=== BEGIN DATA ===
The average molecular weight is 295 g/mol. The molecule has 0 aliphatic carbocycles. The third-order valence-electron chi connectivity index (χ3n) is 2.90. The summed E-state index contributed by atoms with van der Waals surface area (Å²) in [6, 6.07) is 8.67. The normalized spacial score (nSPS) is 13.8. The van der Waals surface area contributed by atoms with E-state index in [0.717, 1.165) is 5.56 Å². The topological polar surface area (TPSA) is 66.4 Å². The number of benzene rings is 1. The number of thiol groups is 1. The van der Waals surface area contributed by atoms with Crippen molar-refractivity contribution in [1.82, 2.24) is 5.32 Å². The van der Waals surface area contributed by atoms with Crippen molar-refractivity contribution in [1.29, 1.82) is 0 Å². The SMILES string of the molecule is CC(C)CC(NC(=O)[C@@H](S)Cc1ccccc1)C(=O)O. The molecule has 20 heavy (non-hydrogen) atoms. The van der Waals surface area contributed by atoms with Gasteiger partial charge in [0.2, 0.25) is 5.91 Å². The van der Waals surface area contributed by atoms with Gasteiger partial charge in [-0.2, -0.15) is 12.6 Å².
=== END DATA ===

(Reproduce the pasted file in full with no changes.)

The average molecular weight is 295 g/mol. The molecule has 0 aliphatic carbocycles. The third-order valence-electron chi connectivity index (χ3n) is 2.90. The summed E-state index contributed by atoms with van der Waals surface area (Å²) in [6, 6.07) is 8.67. The normalized spacial score (nSPS) is 13.8. The van der Waals surface area contributed by atoms with E-state index in [0.717, 1.165) is 5.56 Å². The topological polar surface area (TPSA) is 66.4 Å². The number of benzene rings is 1. The number of thiol groups is 1. The van der Waals surface area contributed by atoms with Crippen molar-refractivity contribution in [1.82, 2.24) is 5.32 Å². The van der Waals surface area contributed by atoms with Crippen molar-refractivity contribution in [1.29, 1.82) is 0 Å². The SMILES string of the molecule is CC(C)CC(NC(=O)[C@@H](S)Cc1ccccc1)C(=O)O. The molecule has 20 heavy (non-hydrogen) atoms. The van der Waals surface area contributed by atoms with Gasteiger partial charge in [0.2, 0.25) is 5.91 Å². The van der Waals surface area contributed by atoms with Gasteiger partial charge in [-0.2, -0.15) is 12.6 Å².